Description [0001] Co-pending U.S. application Ser. No. ______, entitled “Systems, Methods, and Computer Program Products to Improve Indexing of Multidimensional Databases,” filed on the same date herewith, by Ying Chen et al., Attorney's Docket Number SVL920010083US1, assigned to the assignee of the present invention, contains subject matter related, in certain respect, to the subject matter of the present invention, and is incorporated herein in its entirety by this reference. Although not limited thereto, the present invention employs such a method in one of its preferred embodiments. [0002] Co-pending U.S. application Ser. No. ______, entitled “Reducing Index Size for Multi-Level Grid Indexes,” filed on the same date herewith, by David Adler et al., Attorney's Docket Number SVL920020013US 1, assigned to the assignee of the present invention, contains subject matter related, in certain respect, to the subject matter of the present invention, and is incorporated herein in its entirety by this reference. [0003] 1. Field of the Invention [0004] The present invention is directed to the field of indexing computer-based multidimensional data. It is more particularly directed to reducing data collection used in the determination of the grid cell size when grid-indexing techniques are applied to multidimensional data on a computer system. [0005] 2. Description of the Background Art [0006] Indexing techniques are used to quickly access data that is sorted. Spatial data is typically information associated with geometric shapes such as lines, points, poly-lines, polygons, and surfaces. Spatial data is often very large and may have two, three, or more dimensions. Spatial data may be indexed. Indexing such data by traditional techniques, such as a B-tree, may not be feasible due to the large amount of computer resources required to index spatial data. Further, B-tree indexing is typically associated with single-dimensional data, not multidimensional data. Therefore, sorting capabilities associated with B-tree indexing are typically not sufficient to be efficiently applied to multidimensional data. To reduce data processing time, various spatial indexing techniques have been studied and developed. Grid indexing is one of these indexing techniques associated with searching spatial multidimensional data, and is used by the product marketed under the trademark IBM DB2® Spatial Extender. [0007] The grid cell size used in grid indexing strongly affects the efficiency of accessing spatial data by techniques that employ grid indexing. A problem has been to refine the determination of particular grid cell sizes and thereby reduce the overhead associated with searching a spatial data set via grid indexing over techniques of the past. More particularly, a problem has been to reduce the amount of data that results from the sampling that occurs during statistics collection. Such data is used to determine the proper grid cell size. [0008] An optimal relationship between a geometric shape and a grid cell is a one-to-one relationship in which each geometric shape overlaps only one grid cell, and each grid cell includes at most one geometric shape. This optimal relationship simplifies searching for a particular geometric shape by simplifying the process of sorting and accessing spatial data via grid indexing. By means of an example, if the grid cell size is too large, many geometric shapes may overlap with one grid cell and identification of a particular geometric shape is difficult due to the lack of a one-to-one association between a grid cell and a geometric shape. On the other hand, if the grid cell size is too small then a geometric shape overlaps many grid cells and it becomes quite difficult to quickly access the geometric shape by spatial indexing. Those skilled in the art will appreciate the technique of accessing spatial data by determining overlap of a geometric shape with a grid cell. [0009] A geometric shape that is typically the subject of spatial data may be approximated by a rectangle. When a rectangle bounds the geometric shape with a minimum enclosure, it is referred to as a “minimum-bounding rectangle.” When a minimum-bounding rectangle has been defined and approximates a geometric shape that is located in space, coordinates located on a grid that represent the location of the minimum-bounding rectangle may be used to reference the minimum-bounding rectangle and the approximated geometric shape. For example, the coordinates on a grid that correspond to the corners of the minimum-bounding rectangle may be stored and used to reference the minimum-bounding rectangle. [0010] An index enables fast access of a certain subset of data contained in a larger set of data. The index comprises a data structure and the techniques used to build, maintain, and search the data structure for the purpose of accessing a subset of data. For example, an index may define a data structure that is used to access a specific geometric shape included in a set of spatial data. The particular index of the present example may define a data structure that contains references to the minimum-bounding rectangles associated with various geometric shapes in a spatial data set. By accessing locator references associated with the minimum-bounding rectangles the process of accessing particular geometric shapes in a spatial data set is simplified. [0011] Techniques of the past have typically required significant resources to locate a geometric shape in a spatial database. The lack of an efficient process for determining an index that facilitates streamlined location of minimum-bounding rectangles, and the associated geometric shapes, has contributed to inefficient access of information in spatial databases with grid indexing. More particularly, a problem has been to minimize the amount of data that is processed to determine an efficient grid cell size. That is, there exists a need to reduce the amount of data that results from sampling during statistics collections that are used to determine an efficient grid cell size so that the technique of grid indexing that locates a particular minimum-bounding rectangle is sufficiently efficient. From the foregoing it will be apparent that there is still a need to improve the determination of the grid cell size when grid-indexing techniques are applied to spatial data on a computer system. [0012] An embodiment of the present invention relates to systems, methods, and computer products that improve the techniques used to search multidimensional databases over techniques of the past. A problem has been that significant resources were required to locate a geometric shape in a spatial database. The preferred embodiment of the present invention advantageously improves the technique of indexing data in a multidimensional database. Such data is used to locate a geometric shape in a spatial database by associating the geometric shape with one or more grid cells. More particularly, the preferred embodiment of the present invention minimizes the amount of data that results from sampling during statistics collections that are used to determine an efficient grid cell size so that the technique of grid indexing that locates a particular minimum-bounding rectangle is sufficiently efficient. The minimum-bounding rectangle is associated with one or more grid cells and facilitates the location of geometric shapes. [0013] The preferred embodiment of the present invention reduces the amount of computer processing that occurs from sampling data during statistics collections associated with determining efficient grid cell sizes. An embodiment of the present invention, by indexing, estimates the number of index entries associated with geometric shapes in the spatial database at a first grid level by accessing the number of index entries associated with two or more grid levels thereby reducing the overall number of index entries used to determine an index performance indicator, “Ne.” The index performance indicator, Ne, evaluates the grid index performance. While accessing the number of index entries, the preferred embodiment of the present invention obtains the number of index entries, and additionally determines a ratio of the grid cell sizes associated with two or more grid levels that is used to estimate the number of index entries associated with the first grid level. By reducing the number of index entries that identify associations between grid cells and geometric shapes, computer processing used during indexing data in a multidimensional database is minimized. Therefore the present invention provides a technique for improving searches that use indexing techniques and operate on databases that may include spatial data. [0014] The techniques of the present invention are especially advantageous when applied to grid-indexing techniques that are associated with geometric shapes that are represented by spatial data in spatial databases. However, the present invention is not restricted to techniques applied to spatial databases and can be used with techniques for searching other multidimensional databases. [0015] The preferred embodiment of the present invention improves techniques of the past that were used to determine the grid cell size and that facilitate efficient indexing of a spatial database. More particularly, a reduced number of index entries is generated when defining the grid cell size in a grid for a given data set over techniques of the past. By reducing the number of index entries the determination of a minimum value of the index performance indicator is improved over techniques of the past by minimizing the number of index entries that must be evaluated during a search for a geometric shape associated with a spatial database. The minimum value of the index performance indicator further represents the minimum number of grid cells that overlap with any particular geometric shape. Once the minimum number of index entries is determined space, which may be represented by data, can be partitioned by a grid into the appropriate number of grid cells to support efficient grid indexing. [0016] The index performance indicator is determined by generating and processing statistics associated with the data, such as the spatial data. The preferred embodiment of the present invention constructs and maintains indexes by use of a key generator function, that is a user-defined structured query language (SQL) statement. SQL is a standardized language for defining and manipulating data in a relational database. This statement generates index information similar to, or identical to, information used during the original construction and subsequent maintenance of the database. The index information generated by the SQL statement may be used to determine the minimum index performance indicator. [0017] An embodiment of the present invention is achieved by systems, methods, and computer products that determine an improved grid cell size by first determining the minimum index performance indicator that is used to improve grid indexing of data when searching a multidimensional database. More particularly, the preferred embodiment of the present invention minimizes sampling data during statistics collections. The method comprises: (a) sampling the grids; (b) efficiently determining the quality of a sample of geometric shape information by: (i) collecting statistics and (ii) determining Ne; and (c) using the size of each grid cell to determine an efficient number of index entries thereby determining the minimum Ne. The grid cell size may be estimated by the techniques of the present invention. It be appreciated that the method described herein is exemplary and other equivalent methods that determine Ne, and more particularly the minimum value of Ne, in order to determine the grid cell size may be used to practice the present invention. [0018] A technique for partitioning space into grid cells, for the purpose of accessing spatial multidimensional data, may include ascribing different levels to the partitioned space. The plurality of levels may represent partitions of the space in varying levels of granularity. The preferred embodiment of the present invention novelly operates on a plurality of such levels. [0019] Other aspects and advantages of the present invention will become apparent from the following detailed description, taken in conjunction with the accompanying drawings, illustrating by way of example the principles of the invention. [0020] In the following detailed description and in the several figures of the drawings, like elements are identified with like reference numerals. [0021]FIG. 1 includes FIG. 1A and FIG. 1B; [0022]FIG. 1A is a block diagram that illustrates the present invention; [0023]FIG. 1B is a block diagram that illustrates the index-solver module; [0024]FIG. 2 includes FIG. 2A, FIG. 2B, and FIG. 2C; [0025]FIG. 2A is a block diagram of a multidimensional data cube that is suitably configured for operation with the present invention; [0026]FIG. 2B is a block diagram that illustrates the grid; [0027]FIG. 2C is a block diagram that illustrates the SQL table and the index data structure; [0028]FIG. 3 includes FIG. 3A, FIG. 3B, FIG. 3C, FIG. 3D, FIG. 3E, FIG. 3F, FIG. 3G, and FIG. 3H; [0029]FIG. 3A is a flow diagram that illustrates the method of present invention; [0030]FIG. 3B is a flow diagram that illustrates grid sampling; [0031]FIGS. 3C, 3D, and [0032]FIG. 3F is a flow diagram that illustrates determining Ne; [0033]FIG. 3G is a flow diagram that illustrates the operation of the present invention on multiple levels; [0034]FIG. 3H is a flow diagram that illustrates determining concentration of geometric shapes; and [0035]FIG. 4 is a block diagram of a computer system suitably configured for employment of the present invention. [0036] As shown in the drawings and for purposes of illustration, the preferred embodiment of the invention novelly improves the techniques used to search multidimensional databases over techniques of the past. A problem has been that significant resources were required to locate a geometric shape in a spatial database. The preferred embodiment of the present invention advantageously improves the technique of indexing data in a multidimensional database. Such data is used to locate a geometric shape in a spatial database. More particularly, the preferred embodiment of the present invention improves the technique of sampling data while defining the grid cell size in a grid for a given data set, thereby improving the grid-indexing technique that locates a particular minimum-bounding rectangle and the associated geometric shape. [0037] As shown in FIG. 1A and in element [0038] Further, a multidimensional data cube [0039]FIG. 1B is a block diagram that illustrates the index-solver module [0040] A technique for partitioning space into grids [0041] A geometric shape identifier (ID) [0042] The determination of the index performance indicator Ne [0043] As shown in FIG. 2A a multidimensional data cube [0044]FIG. 2B illustrates a two-dimensional grid [0045]FIG. 2C is a block diagram that illustrates the SQL table [0046] For example, the geometric shape A as shown in element [0047] The geometric shape ID [0048] The index data structure [0049] Similarly, geometric shape B, as shown in element [0050]FIG. 3A illustrates the method of the preferred embodiment of the present invention that determines more efficiently than in the past the grid-sampling information that is used to determine the value of a grid index [0051]FIG. 3B illustrates grid-sampling [0052] Continuing, as shown in element [0053] The estimated number of index entries [0054]FIGS. 3C, 3D, and [0055] By use of the SQL statement, the preferred embodiment of the present invention advantageously determines grid index entry values [0056] The preferred embodiment of the present invention is an efficient technique for determining the minimum value of the index performance indicator Ne [0057] By means of example, a query follows that includes a select statement that calls a key generator function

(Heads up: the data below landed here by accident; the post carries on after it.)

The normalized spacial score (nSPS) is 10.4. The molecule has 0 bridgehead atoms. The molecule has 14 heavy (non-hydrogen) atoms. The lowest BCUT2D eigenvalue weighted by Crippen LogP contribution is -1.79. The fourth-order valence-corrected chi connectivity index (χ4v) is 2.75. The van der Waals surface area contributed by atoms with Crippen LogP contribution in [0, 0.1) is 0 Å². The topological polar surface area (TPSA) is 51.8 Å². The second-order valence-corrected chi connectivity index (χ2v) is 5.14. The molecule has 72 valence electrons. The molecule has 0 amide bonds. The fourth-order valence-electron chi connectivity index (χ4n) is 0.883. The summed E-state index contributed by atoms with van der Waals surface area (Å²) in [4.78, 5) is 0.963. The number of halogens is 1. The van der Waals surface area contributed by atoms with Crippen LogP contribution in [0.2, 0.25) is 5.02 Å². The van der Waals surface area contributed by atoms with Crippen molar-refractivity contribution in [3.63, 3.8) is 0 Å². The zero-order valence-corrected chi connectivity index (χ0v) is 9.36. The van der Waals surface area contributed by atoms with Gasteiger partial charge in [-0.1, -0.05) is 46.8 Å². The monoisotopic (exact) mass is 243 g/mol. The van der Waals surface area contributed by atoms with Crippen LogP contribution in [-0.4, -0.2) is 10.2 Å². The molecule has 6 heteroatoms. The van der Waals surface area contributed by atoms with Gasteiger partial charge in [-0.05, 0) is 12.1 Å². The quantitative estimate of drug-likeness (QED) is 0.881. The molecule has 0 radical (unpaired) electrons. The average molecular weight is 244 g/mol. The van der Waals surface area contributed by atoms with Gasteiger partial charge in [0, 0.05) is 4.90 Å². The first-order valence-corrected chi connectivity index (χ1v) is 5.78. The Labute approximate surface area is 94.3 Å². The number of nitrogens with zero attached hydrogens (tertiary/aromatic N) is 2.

[0058] As shown in element [0059]FIG. 3D illustrates the method of producing an estimated number of index entries [0060] The preferred embodiment of the present invention improves the technique of estimating the number of index entries [0061] The present invention novelly and advantageously does not require the exact information associated with sampling the spatial database [0062] When a grid cell size [0063] As shown in element [0064] Then, as shown in element [0065] The illustration of the method of collecting statistics [0066]FIG. 3F illustrates, as shown in element [0067] The variable Q [0068] The quotient, “(NumEntry [0069] The variable N represents the total number of grid levels [0070] The index performance indicator Ne [0071] As shown in FIG. 3G and element [0072] The number of levels, N, [0073] As shown in element [0074]FIG. 3H and element [0075] As shown in element [0076] For example, as shown in Table 1: Consolidation Entries, three consolidation entries
[0077] As shown in element
[0078] Now, the consolidation entry [0079]FIG. 4 is a block diagram of a computer system [0080] The RAM [0081] While the program [0082] Generally, the computer programs and operating systems are all tangibly embodied in a computer-usable medium, such as the memory [0083] Moreover, the computer programs [0084] The user interface [0085] When operating in accordance with one embodiment of the present invention, the system [0086] The present invention is typically implemented using one or more computer programs [0087] It should be understood that various alternatives and modifications can be devised by those skilled in the art. However, these should not be viewed as limitations upon the practice of these teachings, as those skilled in the art, when guided by the foregoing teachings, may derive other suitable characteristics of a similar or different nature. The present invention is intended to embrace all such alternatives, modifications and variances that fall within the scope of the appended claims [0088] The following are trademarks or registered trademarks of International Business Machines, Corporation in the United States and other countries: DB2, IBM, and Netfinity. Référencé par